Prevent Opioid Abuse and Addiction
Prevention strategies can reduce the occurrence of opioid addiction in the United States. The links below offer information about addiction prevention programs, proper drug disposal, safe prescribing practices and other helpful materials to protect you and your family.
Opioids are a class of drugs that include the illegal drug heroin, synthetic opioids such as fentanyl, and pain relievers available legally by prescription, such as oxycodone (OxyContin®), hydrocodone (Vicodin®), codeine, morphine, and many others.
When used correctly under a health care provider's direction, prescription pain medicines are helpful. However, misusing prescription opioids risks dependence and addiction.
Understanding Drug Use and Addiction
The initial decision to take drugs is voluntary for most people, but can lead to brain changes that challenge an addicted person’s self-control and interfere with their ability to resist intense urges to take drugs.
In addition to the serious risks of addiction, abuse, and overdose, the use of prescription opioids can have many side effects, even when taken as directed.
- Opioids: Basic Overview
- Prescription Pain Medications: Opioids Guide for Teens
- Opioid Abuse and Addiction
- Prescription Drug Abuse
- Research Report: Prescription Drug Abuse
Fentanyl and Other Synthetic Opioids
Fentanyl and similar compounds like carfentanil are powerful synthetic opioids -- 50 to 100 times more potent than morphine. High doses of opioids, especially potent opioids such as fentanyl, can cause breathing to stop completely, which can lead to death.
Heroin is a highly addictive drug made from morphine, which comes from opium poppy plants. Some prescription opioid pain medicines have effects similar to heroin. Research suggests that misuse of these drugs may open the door to heroin use.
- Medical Facts About Heroin
- Easy-to-Read Heroin Drug Facts
- Research Report: Prescription Opioid Use is a Risk Factor for Heroin Use
- Today’s Heroin Epidemic
Drugs of Abuse, A DEA Resource Guide: 2017 Edition
The Drug Enforcement Administration’s (DEA’s) resource guide is designed to be a reliable resource on the most commonly abused and misused drugs in the United States. This comprehensive guide provides important information about the harms and consequences of drug use.
Remove expired, unwanted, or unused medicines from your home to help reduce the chance that others may accidentally take or intentionally misuse them.
You can dispose of unneeded medicines through a drug take back program — or you can do it at home.
Find a Drug Disposal Location
DEA provides a tool for locating drug disposal locations near you.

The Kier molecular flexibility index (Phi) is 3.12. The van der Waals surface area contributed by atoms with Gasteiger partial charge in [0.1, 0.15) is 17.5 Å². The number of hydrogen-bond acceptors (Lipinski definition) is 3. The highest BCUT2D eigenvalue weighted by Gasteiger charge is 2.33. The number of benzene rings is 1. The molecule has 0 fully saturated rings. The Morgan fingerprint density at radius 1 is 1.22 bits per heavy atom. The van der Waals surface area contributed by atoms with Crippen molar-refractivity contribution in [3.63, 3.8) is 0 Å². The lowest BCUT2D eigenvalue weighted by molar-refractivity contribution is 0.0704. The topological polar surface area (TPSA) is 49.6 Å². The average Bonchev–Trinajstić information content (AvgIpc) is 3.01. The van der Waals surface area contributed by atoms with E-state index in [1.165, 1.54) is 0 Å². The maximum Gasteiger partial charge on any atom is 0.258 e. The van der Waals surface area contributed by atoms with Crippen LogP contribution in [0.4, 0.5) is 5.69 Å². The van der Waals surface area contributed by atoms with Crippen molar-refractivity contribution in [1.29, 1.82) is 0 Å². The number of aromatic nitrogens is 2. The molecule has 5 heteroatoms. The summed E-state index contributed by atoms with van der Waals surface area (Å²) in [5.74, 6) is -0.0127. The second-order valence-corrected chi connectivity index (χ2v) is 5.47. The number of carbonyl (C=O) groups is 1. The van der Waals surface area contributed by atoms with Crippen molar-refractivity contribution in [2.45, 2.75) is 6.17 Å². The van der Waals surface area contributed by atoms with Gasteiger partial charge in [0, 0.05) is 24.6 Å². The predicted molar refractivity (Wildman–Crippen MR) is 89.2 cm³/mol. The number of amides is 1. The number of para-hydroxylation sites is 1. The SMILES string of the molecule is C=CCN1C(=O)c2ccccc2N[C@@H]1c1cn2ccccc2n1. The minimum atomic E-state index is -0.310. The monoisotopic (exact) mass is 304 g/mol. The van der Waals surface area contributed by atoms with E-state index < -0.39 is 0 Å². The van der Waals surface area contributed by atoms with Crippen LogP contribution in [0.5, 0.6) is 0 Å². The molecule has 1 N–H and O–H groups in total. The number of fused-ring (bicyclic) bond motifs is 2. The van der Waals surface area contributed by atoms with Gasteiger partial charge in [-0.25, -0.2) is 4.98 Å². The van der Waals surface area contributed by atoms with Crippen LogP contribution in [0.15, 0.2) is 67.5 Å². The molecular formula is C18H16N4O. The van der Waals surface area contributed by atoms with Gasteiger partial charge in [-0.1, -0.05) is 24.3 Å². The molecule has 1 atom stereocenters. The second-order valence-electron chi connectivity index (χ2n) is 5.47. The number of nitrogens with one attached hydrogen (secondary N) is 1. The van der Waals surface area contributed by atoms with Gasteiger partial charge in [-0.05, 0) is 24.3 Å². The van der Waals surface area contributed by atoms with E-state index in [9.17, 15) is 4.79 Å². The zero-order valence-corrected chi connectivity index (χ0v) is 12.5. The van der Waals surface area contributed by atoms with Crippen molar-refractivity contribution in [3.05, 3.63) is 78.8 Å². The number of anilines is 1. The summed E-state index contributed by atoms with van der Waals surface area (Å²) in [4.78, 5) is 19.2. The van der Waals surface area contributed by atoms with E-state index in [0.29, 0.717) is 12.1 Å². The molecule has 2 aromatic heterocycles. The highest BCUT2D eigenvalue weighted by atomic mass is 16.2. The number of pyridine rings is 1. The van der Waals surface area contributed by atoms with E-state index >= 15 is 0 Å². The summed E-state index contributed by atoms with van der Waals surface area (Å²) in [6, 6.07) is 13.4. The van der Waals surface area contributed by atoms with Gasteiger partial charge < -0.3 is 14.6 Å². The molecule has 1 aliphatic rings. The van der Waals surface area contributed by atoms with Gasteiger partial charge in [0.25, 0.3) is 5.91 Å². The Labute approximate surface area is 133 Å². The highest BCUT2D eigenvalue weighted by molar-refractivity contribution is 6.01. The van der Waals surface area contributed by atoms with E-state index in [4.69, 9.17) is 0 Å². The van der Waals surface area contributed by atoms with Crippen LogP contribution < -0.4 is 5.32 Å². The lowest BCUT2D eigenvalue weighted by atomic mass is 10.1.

Disposal of Unused Medicines: What You Should Know
Although some medications are safe to throw away at home, learn how to properly dispose of your expired prescriptions.
Prescription opioids can be an effective form of pain management, but they are not always the only option. It is important to understand the potential benefits and risks before you begin taking medications.
What to Ask Your Doctor Before Taking Opioids
Before you go to the doctor, review this checklist of questions about opioids and naloxone.
Know Your Options: Nonopioid Treatments for Chronic Pain There are many ways to manage pain safely and effectively. Some of these options may actually work better and have fewer risks and side effects.
Advancing the Practice of Pain Management Under the HHS Opioid Strategy
Rethinking pain treatment is a critical piece of the HHS Five-Point Opioid Strategy unveiled in April 2017.
Key Facts about “Abuse-Deterrent” Opioids
The Food and Drug Administration (FDA) encourages the development of opioids with abuse-deterrent properties, which make it harder to abuse these powerful medications.
Complementary and Integrative Approaches for Pain
Consumer information to help patients talk with health care providers about complementary and integrative health approaches for managing pain.
Medical professionals play a key role in facilitating the proper use of opioids. The following resources promote the safe use of these medications in the treatment of chronic pain.
CDC Guideline for Prescribing Opioids for Chronic Pain
The Centers for Disease Control and Prevention (CDC) has developed guidelines to improve prescribing opioids for chronic pain. Recommendations focus on the use of opioids in treating pain lasting longer than 3 months or past the time of normal tissue healing, outside of active cancer treatment, palliative care, and end-of-life care.